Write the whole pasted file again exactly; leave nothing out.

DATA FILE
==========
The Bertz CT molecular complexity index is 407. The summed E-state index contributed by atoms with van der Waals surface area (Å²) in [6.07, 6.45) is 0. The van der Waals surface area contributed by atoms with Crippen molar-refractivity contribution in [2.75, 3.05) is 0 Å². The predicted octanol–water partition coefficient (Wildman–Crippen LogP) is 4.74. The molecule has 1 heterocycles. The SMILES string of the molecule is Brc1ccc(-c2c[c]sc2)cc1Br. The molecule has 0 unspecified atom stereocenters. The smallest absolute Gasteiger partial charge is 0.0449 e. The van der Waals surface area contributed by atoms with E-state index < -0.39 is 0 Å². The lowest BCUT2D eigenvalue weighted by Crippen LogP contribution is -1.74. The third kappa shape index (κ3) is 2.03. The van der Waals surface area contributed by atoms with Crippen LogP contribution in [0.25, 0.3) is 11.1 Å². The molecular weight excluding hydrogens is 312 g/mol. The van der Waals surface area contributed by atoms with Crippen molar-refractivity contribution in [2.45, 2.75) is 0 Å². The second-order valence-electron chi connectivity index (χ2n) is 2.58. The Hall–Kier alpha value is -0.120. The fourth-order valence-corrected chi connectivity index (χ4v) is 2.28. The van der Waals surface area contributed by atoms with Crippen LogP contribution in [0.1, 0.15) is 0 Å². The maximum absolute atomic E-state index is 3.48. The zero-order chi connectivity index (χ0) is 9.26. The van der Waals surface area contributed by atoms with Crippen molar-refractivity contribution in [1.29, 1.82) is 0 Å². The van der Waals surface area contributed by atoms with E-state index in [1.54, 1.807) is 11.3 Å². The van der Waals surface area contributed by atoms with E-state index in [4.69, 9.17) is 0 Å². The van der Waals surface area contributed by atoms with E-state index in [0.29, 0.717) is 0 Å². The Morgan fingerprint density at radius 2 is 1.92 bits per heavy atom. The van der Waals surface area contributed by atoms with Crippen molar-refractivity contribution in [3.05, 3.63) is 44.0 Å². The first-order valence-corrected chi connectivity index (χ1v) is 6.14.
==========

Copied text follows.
The Bertz CT molecular complexity index is 407. The summed E-state index contributed by atoms with van der Waals surface area (Å²) in [6.07, 6.45) is 0. The van der Waals surface area contributed by atoms with Crippen molar-refractivity contribution in [2.75, 3.05) is 0 Å². The predicted octanol–water partition coefficient (Wildman–Crippen LogP) is 4.74. The molecule has 1 heterocycles. The SMILES string of the molecule is Brc1ccc(-c2c[c]sc2)cc1Br. The molecule has 0 unspecified atom stereocenters. The smallest absolute Gasteiger partial charge is 0.0449 e. The van der Waals surface area contributed by atoms with E-state index < -0.39 is 0 Å². The lowest BCUT2D eigenvalue weighted by Crippen LogP contribution is -1.74. The third kappa shape index (κ3) is 2.03. The van der Waals surface area contributed by atoms with Crippen LogP contribution in [0.25, 0.3) is 11.1 Å². The molecular weight excluding hydrogens is 312 g/mol. The van der Waals surface area contributed by atoms with Crippen molar-refractivity contribution in [2.45, 2.75) is 0 Å². The second-order valence-electron chi connectivity index (χ2n) is 2.58. The Hall–Kier alpha value is -0.120. The fourth-order valence-corrected chi connectivity index (χ4v) is 2.28. The van der Waals surface area contributed by atoms with Crippen LogP contribution in [0.1, 0.15) is 0 Å². The maximum absolute atomic E-state index is 3.48. The zero-order chi connectivity index (χ0) is 9.26. The van der Waals surface area contributed by atoms with Crippen molar-refractivity contribution in [1.29, 1.82) is 0 Å². The van der Waals surface area contributed by atoms with E-state index in [1.54, 1.807) is 11.3 Å². The van der Waals surface area contributed by atoms with E-state index in [4.69, 9.17) is 0 Å². The van der Waals surface area contributed by atoms with E-state index in [0.29, 0.717) is 0 Å². The Morgan fingerprint density at radius 2 is 1.92 bits per heavy atom. The van der Waals surface area contributed by atoms with Crippen molar-refractivity contribution in [3.05, 3.63) is 44.0 Å². The first-order valence-corrected chi connectivity index (χ1v) is 6.14.